THE DYNAMICS OF POLITICAL DISRUPTION
Any student of humanities can only marvel at Germany’s contributions to modern civilization. From Goethe, to Beethoven, Kant, Hegel, Marx, Schopenhauer, Spengler, Einstein, Von Braun, Diesel, just to name a few, the greatest and most significant post-Renaissance achievements in the fields of philosophy, music, literature and the arts, and in science and technology, are in no small measure the brainchild of some German thinker.
It was during this stage, too, that the idea of fascism developed and found its most fervent adherents in that country, foremost of whom was Adolf Hitler who, inspired by the ideas of Friedrich Nietzsche, rose from obscurity to prominence and was able to establish the Third German Reich by advocating the fascistic idea of National Socialism (Nazism), the blueprint for which he laid out in his book, “Mein Kampf”, and by which he goose-stepped the Germans down the road to perdition.
How, then, can one possibly explain why the German people, from whose ranks came many of the most brilliant intellectuals in the world, allowed themselves to fall prey to the totalitarian tenets of that ideology that fomented one of the most, if not the most, despicable atrocities ever committed in modern human history?
Even though Hitler was unquestionably a gifted orator and writer, his success at selling his ideas to his people, across social classes, was certainly due to more than just the application of those talents. What effectively accounted for it, rather, was his ability to read the spirit of the times (zeitgeist), identify the social problems and the weaknesses of the political system, and exploit them to push his agenda by offering himself to the people as THE solution to those problems and inadequacies in a way that the people would consider him as the one who could see and understand their situation and articulate their thoughts and aspirations. He painted himself as the leader capable of hauling them out of the rut and into a “promised land”, through his eloquent and enticing words and promises that, coupled with forceful but devious actions, made him appear a demigod in the eyes of his emotionally charged listeners and followers.
In other words, Hitler knew he had to be able to speak to his people’s emotions instead of simply trying to convince their intellect. In communicating his messages, he had to go beyond their intellectual elements and focus more on their emotional contents in order to reach and capture the people’s imagination and their individual and collective psyche. He had to whip up their fears, biases, disenchantments, and sinking feeling of hopelessness, because these emotions generate the conditioned response of strong but irrational feelings that disrupt logical thinking and, therefore, produce the kind of hysteria that makes them open and susceptible to accepting and following his ideas and proposals, unquestioningly and unreservedly – a condition that his idol Nietzsche referred to and described as “Herd Mentality”.
Accordingly, Hitler was able to sell to his people his ideas without them being able to examine and uncover the nefarious agenda behind them, in spite of the fact that the Germans concededly possess exceptional intellectuality. He played on their post-WWI economic woes by ascribing them not on the worldwide recession of the 1930s but by playing on the anti-Semitic and anti-Marxist biases and phobia that were prevalent across the Atlantic at the time. No wonder, then, that when he ordered his cabal of Stormtroopers (the Brown Shirts) to sow and spread disorder and violence against these groups, and to destroy and confiscate their properties; and, later on, instructed his SS to gas and incinerate them, his blind followers more than willingly complied.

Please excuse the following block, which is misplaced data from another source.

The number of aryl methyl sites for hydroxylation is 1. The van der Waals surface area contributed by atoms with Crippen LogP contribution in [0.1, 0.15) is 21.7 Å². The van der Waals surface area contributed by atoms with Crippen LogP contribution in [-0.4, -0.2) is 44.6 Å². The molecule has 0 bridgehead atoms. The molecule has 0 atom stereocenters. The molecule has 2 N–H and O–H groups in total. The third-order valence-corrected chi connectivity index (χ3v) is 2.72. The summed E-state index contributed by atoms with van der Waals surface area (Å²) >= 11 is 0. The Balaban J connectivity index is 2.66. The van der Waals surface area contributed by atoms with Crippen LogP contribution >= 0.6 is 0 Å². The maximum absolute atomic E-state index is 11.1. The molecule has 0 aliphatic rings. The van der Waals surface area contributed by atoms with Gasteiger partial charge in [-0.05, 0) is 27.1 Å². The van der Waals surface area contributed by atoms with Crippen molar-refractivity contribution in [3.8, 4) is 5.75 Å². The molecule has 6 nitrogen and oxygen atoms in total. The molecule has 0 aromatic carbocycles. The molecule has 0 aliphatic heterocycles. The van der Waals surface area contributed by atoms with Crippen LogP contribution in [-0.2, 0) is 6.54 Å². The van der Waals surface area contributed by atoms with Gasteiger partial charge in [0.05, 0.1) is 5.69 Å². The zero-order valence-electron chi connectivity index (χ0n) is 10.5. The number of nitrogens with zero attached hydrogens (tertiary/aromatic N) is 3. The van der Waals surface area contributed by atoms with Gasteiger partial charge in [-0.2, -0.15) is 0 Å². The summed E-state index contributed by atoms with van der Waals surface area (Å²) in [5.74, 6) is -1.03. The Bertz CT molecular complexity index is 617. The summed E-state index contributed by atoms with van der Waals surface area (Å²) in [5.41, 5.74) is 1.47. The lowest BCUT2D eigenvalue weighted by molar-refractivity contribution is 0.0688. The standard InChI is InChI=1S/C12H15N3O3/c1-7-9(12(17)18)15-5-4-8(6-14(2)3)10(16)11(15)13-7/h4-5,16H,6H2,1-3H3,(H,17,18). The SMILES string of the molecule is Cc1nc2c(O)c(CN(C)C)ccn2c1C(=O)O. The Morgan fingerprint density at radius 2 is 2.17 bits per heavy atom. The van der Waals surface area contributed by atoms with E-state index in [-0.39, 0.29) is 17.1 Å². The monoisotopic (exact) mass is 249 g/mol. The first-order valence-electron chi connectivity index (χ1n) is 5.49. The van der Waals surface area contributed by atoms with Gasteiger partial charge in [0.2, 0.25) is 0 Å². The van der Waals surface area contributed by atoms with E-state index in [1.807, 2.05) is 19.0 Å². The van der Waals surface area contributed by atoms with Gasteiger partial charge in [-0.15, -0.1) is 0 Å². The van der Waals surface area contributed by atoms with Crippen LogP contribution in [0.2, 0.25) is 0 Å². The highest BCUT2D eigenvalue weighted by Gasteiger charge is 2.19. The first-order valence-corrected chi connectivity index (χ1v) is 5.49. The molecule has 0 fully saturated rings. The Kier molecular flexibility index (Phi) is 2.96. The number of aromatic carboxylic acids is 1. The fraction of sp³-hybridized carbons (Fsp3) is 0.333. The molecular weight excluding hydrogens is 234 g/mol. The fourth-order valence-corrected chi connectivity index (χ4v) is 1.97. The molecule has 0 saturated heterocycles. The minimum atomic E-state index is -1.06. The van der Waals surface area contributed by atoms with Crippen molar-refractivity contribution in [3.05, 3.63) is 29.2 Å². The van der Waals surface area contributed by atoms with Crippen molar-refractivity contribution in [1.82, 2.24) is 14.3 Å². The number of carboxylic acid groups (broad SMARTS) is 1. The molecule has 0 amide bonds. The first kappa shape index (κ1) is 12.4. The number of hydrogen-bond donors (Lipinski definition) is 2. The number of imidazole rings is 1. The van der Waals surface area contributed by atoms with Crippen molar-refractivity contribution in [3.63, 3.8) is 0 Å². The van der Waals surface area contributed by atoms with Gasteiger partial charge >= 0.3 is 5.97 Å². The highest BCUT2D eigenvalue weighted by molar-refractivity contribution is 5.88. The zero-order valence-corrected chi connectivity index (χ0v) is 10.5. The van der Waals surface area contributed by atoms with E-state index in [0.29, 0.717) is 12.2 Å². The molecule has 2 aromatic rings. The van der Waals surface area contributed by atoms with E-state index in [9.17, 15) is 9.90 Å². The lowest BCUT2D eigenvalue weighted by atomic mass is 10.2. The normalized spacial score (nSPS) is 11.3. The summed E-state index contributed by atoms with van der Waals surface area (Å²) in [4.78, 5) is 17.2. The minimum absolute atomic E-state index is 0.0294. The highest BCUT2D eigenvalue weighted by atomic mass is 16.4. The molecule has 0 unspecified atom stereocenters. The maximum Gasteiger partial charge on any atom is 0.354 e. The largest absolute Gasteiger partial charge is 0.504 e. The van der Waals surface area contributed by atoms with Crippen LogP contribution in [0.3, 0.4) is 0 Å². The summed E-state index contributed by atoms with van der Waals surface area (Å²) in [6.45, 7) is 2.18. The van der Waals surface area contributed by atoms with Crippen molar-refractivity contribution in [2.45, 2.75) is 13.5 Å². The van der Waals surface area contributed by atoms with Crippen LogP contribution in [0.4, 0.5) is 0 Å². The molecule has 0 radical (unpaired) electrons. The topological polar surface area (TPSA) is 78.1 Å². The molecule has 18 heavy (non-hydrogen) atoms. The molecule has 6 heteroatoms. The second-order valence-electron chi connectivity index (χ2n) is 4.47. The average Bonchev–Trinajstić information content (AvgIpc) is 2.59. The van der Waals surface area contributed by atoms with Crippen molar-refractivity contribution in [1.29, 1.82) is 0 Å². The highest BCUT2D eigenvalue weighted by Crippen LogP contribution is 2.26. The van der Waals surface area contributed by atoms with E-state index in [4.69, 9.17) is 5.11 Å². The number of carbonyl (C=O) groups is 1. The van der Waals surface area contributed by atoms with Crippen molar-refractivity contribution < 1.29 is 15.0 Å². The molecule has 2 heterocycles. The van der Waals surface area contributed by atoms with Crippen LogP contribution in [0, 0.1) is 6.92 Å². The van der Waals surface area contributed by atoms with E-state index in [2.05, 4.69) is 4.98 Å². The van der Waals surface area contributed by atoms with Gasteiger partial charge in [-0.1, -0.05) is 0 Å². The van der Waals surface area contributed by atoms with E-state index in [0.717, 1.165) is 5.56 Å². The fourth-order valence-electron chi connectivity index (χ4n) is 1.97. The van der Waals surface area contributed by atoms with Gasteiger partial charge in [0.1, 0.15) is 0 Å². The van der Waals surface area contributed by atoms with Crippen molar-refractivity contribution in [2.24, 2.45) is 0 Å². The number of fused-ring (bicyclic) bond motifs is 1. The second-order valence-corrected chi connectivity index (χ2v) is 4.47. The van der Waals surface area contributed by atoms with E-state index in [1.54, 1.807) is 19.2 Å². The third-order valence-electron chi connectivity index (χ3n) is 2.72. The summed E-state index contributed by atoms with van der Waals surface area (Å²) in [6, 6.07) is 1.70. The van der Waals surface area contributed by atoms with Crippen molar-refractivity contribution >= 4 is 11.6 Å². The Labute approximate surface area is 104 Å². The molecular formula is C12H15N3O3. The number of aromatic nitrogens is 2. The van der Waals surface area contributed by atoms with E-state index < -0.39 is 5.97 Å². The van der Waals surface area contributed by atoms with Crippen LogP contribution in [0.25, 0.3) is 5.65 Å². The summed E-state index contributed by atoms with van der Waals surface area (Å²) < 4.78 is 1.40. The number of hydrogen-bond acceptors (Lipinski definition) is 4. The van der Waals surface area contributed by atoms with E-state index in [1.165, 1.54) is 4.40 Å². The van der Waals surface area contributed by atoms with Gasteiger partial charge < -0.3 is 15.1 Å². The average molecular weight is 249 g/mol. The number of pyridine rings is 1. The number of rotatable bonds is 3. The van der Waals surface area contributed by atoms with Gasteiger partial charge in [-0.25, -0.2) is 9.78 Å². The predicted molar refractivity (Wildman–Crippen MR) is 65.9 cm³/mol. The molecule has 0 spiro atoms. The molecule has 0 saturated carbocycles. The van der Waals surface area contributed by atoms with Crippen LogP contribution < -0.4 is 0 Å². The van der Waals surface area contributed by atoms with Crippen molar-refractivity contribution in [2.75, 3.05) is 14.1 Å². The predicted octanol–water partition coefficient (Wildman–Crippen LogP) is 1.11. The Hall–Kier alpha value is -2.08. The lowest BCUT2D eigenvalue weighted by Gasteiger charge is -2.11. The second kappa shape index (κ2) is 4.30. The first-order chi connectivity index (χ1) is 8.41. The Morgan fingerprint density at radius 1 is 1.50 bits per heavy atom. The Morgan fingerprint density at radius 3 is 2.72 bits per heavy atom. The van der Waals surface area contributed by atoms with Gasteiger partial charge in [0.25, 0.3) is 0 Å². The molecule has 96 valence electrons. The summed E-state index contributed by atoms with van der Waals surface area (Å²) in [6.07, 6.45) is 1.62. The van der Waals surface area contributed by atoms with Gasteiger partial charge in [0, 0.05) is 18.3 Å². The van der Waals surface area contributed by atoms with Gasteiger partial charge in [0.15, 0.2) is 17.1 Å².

He also exploited the seething anger of the Germans over their humiliation by the victorious Allies though the Treaty of Versailles that officially ended WWI, under which Germany was not only assessed heavy war reparations that crippled its economy all the more but was also forced to give up its imperial colonies including the Alsace-Lorraine Territory which it was able to recover from France as a result of the Franco-Prussian War of 1870.
As a consequence, Hitler was readily able to captivate and sway the emotion-stirred Germans to give him their unmitigated and unconditional trust and obedience (führerprinzip), for his and their own desire to redress those wrongs, get the economy back to its feet, recapture the grandeur of the lost German Empire, and buttress the idea of the supremacy of the German race. Hence, when he turned the government and society upside down to remodel them according to his plans, and then finally launched his scheme for German hegemony (“lebensraum”) by unleashing his armies against neighboring countries, the German people lined the streets of his victory parades, shouting “Heil Hitler” and proudly raising their arms in stiff Nazi salute.
Because of their blind adulation for their “god-sent and invincible” Führer, only a small segment of the German society saw and realized his hollow rhetoric and the implausibility of his plans and promises. Those who had the intellectual and moral courage to question him, for whom Hitler had nothing but scorn, were silenced or otherwise sent to hard-labor camps. The vast majority of the people whom he had gathered into a herd willingly gave up their mind and soul to his totalitarian leadership in exchange for his boastful promise to build them a Reich that shall “last a thousand years”, only to see it, and with it their lives, crumbled and literally reduced to rubbles in just a dozen years from its pompous investiture.
As we will see in the next part of this article, the dynamics of political disruption was at play in our own national experience, four decades later, when Ferdinand Marcos Sr. assumed totalitarian powers in pursuit of a “New Society”.